LAND O'LAKES — Please leave.
That's Pasco school superintendent Kurt Browning's request to the Florida Department of Education. He contends the state has spent two years advising struggling Lacoochee Elementary School, and its efforts have only brought the school closer to a third consecutive D grade.
"If I'm going to be held accountable, then where is the accountability on the state's part?" said Browning, who recently ordered the restaffing of Lacoochee's faculty and administration.
He made his point clear in a letter to Florida Education Commissioner Tony Bennett.
"I need to let you know that having the state DA (differentiated accountability) team in the school has not helped and in most cases added to the anxiety of the school," Browning wrote. "My request to you is that you remove the DA team from Lacoochee Elementary School and allow us the opportunity to turn this school around."
The job will be difficult, he acknowledged. But he said the district staff is up to the task.
"I feel strongly that we will not get where we need to be as long as the state is in our school," he said.
Bennett responded that he recognized the stresses of trying to improve a school with persistently low student test results, as Lacoochee has seen. And he said he appreciated Browning's commitment to the school.
But his answer was, "No."
He cited the section of statute that requires the state to provide "uniform accountability standards" and "assistance of escalating intensity" to low-performing schools.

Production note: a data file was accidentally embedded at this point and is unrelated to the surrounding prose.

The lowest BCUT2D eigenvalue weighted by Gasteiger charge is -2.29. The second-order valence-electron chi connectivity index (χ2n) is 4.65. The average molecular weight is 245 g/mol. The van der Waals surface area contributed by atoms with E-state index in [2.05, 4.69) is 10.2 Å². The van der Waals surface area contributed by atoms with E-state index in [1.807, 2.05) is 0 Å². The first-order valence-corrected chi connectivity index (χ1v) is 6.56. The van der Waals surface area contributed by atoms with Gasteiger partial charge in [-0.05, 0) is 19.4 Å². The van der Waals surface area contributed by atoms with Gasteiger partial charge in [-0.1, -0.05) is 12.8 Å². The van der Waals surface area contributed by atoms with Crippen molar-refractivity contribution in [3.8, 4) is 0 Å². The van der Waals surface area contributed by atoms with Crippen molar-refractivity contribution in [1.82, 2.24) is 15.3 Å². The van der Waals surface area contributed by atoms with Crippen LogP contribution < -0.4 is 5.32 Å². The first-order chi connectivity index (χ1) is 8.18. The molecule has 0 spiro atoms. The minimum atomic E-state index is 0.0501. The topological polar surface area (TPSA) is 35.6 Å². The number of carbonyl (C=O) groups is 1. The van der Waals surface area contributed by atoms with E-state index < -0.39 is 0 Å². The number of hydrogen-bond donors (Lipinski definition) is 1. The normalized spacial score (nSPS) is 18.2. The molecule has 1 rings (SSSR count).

That did not mean Browning's appeal fell on deaf ears, though.
"I assure you that I take your concerns very seriously," Bennett wrote. "I believe one of our responsibilities as a state agency is to model the type of continuous improvement activities we wish to see implemented in the districts we serve."
He said he would make Lacoochee "one of our first case studies for purposes of improving the relevance, efficacy and consistency of supports we offer."
Browning said he has begun conversations with the department's school improvement office to find a compromise.
State Senate Education Committee chairman John Legg, R-Pasco County, suggested that's the best approach, because the Legislature is unlikely to change the law.
"He wants a chance to have his leadership team address it. If I were him, I'd probably ask the same thing," Legg said. "But the reality of it is, it has been a failing school. To give it back to the same organization that has allowed it to be failing for so long is problematic."
That wouldn't be prudent state policy, he added, saying that the law is in place to ensure struggling schools get support.
Other area school districts have not made similar requests, though they've occasionally been tempted.
"We work through the issues and we're making progress," said Hillsborough school district spokesman Stephen Hegarty, whose district has had state accountability teams in several schools over the years.
District officials are awaiting the next round of FCAT results, due today, to determine the next steps for Lacoochee and other schools facing added turnaround measures.
Jeffrey S. Solochek can be reached at email@example.com, (813) 909-4614 or on Twitter @jeffsolochek. For more education news, visit the Gradebook at tampabay.com/blogs/gradebook.